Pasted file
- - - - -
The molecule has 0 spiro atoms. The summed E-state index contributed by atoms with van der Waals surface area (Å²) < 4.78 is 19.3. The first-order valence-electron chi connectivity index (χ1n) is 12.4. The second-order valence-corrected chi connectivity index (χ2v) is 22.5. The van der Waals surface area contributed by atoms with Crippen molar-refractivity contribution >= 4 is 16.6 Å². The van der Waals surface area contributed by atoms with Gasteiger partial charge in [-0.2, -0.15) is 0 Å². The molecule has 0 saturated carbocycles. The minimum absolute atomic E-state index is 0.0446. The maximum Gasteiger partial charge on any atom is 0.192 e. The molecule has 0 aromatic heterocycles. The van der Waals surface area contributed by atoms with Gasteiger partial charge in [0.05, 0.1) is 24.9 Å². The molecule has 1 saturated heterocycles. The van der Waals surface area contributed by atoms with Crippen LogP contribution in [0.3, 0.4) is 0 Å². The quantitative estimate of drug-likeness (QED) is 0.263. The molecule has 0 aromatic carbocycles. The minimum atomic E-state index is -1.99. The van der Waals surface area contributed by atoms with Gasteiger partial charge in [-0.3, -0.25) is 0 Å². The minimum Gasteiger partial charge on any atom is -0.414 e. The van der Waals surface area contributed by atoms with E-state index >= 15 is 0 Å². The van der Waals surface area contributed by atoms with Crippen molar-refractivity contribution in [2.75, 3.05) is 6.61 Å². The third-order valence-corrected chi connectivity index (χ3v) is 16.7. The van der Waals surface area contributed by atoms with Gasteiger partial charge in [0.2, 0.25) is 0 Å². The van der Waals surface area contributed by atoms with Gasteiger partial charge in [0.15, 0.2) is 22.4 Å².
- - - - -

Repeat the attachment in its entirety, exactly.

The molecule has 0 spiro atoms. The summed E-state index contributed by atoms with van der Waals surface area (Å²) < 4.78 is 19.3. The first-order valence-electron chi connectivity index (χ1n) is 12.4. The second-order valence-corrected chi connectivity index (χ2v) is 22.5. The van der Waals surface area contributed by atoms with Crippen molar-refractivity contribution >= 4 is 16.6 Å². The van der Waals surface area contributed by atoms with Gasteiger partial charge in [-0.2, -0.15) is 0 Å². The molecule has 0 saturated carbocycles. The minimum absolute atomic E-state index is 0.0446. The maximum Gasteiger partial charge on any atom is 0.192 e. The molecule has 0 aromatic heterocycles. The van der Waals surface area contributed by atoms with Gasteiger partial charge in [0.05, 0.1) is 24.9 Å². The molecule has 1 saturated heterocycles. The van der Waals surface area contributed by atoms with Crippen LogP contribution in [0.3, 0.4) is 0 Å². The quantitative estimate of drug-likeness (QED) is 0.263. The molecule has 0 aromatic carbocycles. The minimum atomic E-state index is -1.99. The van der Waals surface area contributed by atoms with Gasteiger partial charge in [-0.3, -0.25) is 0 Å². The minimum Gasteiger partial charge on any atom is -0.414 e. The van der Waals surface area contributed by atoms with E-state index >= 15 is 0 Å². The van der Waals surface area contributed by atoms with Crippen molar-refractivity contribution in [2.75, 3.05) is 6.61 Å². The third-order valence-corrected chi connectivity index (χ3v) is 16.7. The van der Waals surface area contributed by atoms with Gasteiger partial charge in [0.2, 0.25) is 0 Å². The van der Waals surface area contributed by atoms with Gasteiger partial charge in [0.15, 0.2) is 22.4 Å².